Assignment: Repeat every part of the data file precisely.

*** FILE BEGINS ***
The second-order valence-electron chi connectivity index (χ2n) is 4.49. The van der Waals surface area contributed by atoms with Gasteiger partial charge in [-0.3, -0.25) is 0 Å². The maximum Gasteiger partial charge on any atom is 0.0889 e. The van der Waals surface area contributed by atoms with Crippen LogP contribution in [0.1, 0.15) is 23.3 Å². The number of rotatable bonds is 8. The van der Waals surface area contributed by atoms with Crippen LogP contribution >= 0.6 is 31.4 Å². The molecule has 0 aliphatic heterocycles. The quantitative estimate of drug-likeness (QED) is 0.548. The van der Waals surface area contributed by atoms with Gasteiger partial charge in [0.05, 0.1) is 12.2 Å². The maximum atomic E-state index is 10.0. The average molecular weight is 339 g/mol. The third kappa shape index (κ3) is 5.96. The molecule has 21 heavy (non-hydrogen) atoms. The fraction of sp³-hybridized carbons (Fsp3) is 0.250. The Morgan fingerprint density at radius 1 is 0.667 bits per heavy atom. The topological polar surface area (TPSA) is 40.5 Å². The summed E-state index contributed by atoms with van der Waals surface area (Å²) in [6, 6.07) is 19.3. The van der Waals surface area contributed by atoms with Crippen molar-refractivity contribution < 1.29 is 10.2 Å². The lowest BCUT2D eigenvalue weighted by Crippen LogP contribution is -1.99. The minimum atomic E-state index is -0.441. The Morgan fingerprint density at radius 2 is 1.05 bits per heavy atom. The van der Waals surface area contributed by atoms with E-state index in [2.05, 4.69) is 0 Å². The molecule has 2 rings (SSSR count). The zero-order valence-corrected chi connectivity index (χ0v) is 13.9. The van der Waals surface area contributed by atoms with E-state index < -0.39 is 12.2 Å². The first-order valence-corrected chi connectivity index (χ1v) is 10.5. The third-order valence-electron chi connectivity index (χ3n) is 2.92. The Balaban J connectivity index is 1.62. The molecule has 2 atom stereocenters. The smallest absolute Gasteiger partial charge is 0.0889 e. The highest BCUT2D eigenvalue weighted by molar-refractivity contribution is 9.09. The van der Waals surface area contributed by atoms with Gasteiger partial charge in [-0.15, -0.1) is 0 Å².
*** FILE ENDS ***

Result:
The second-order valence-electron chi connectivity index (χ2n) is 4.49. The van der Waals surface area contributed by atoms with Gasteiger partial charge in [-0.3, -0.25) is 0 Å². The maximum Gasteiger partial charge on any atom is 0.0889 e. The van der Waals surface area contributed by atoms with Crippen LogP contribution in [0.1, 0.15) is 23.3 Å². The number of rotatable bonds is 8. The van der Waals surface area contributed by atoms with Crippen LogP contribution >= 0.6 is 31.4 Å². The molecule has 0 aliphatic heterocycles. The quantitative estimate of drug-likeness (QED) is 0.548. The van der Waals surface area contributed by atoms with Gasteiger partial charge in [0.05, 0.1) is 12.2 Å². The maximum atomic E-state index is 10.0. The average molecular weight is 339 g/mol. The third kappa shape index (κ3) is 5.96. The molecule has 21 heavy (non-hydrogen) atoms. The fraction of sp³-hybridized carbons (Fsp3) is 0.250. The Morgan fingerprint density at radius 1 is 0.667 bits per heavy atom. The topological polar surface area (TPSA) is 40.5 Å². The summed E-state index contributed by atoms with van der Waals surface area (Å²) in [6, 6.07) is 19.3. The van der Waals surface area contributed by atoms with Crippen molar-refractivity contribution < 1.29 is 10.2 Å². The lowest BCUT2D eigenvalue weighted by Crippen LogP contribution is -1.99. The minimum atomic E-state index is -0.441. The Morgan fingerprint density at radius 2 is 1.05 bits per heavy atom. The van der Waals surface area contributed by atoms with E-state index in [2.05, 4.69) is 0 Å². The molecule has 2 rings (SSSR count). The zero-order valence-corrected chi connectivity index (χ0v) is 13.9. The van der Waals surface area contributed by atoms with E-state index < -0.39 is 12.2 Å². The first-order valence-corrected chi connectivity index (χ1v) is 10.5. The third-order valence-electron chi connectivity index (χ3n) is 2.92. The Balaban J connectivity index is 1.62. The molecule has 2 atom stereocenters. The smallest absolute Gasteiger partial charge is 0.0889 e. The highest BCUT2D eigenvalue weighted by molar-refractivity contribution is 9.09. The van der Waals surface area contributed by atoms with Gasteiger partial charge in [-0.15, -0.1) is 0 Å².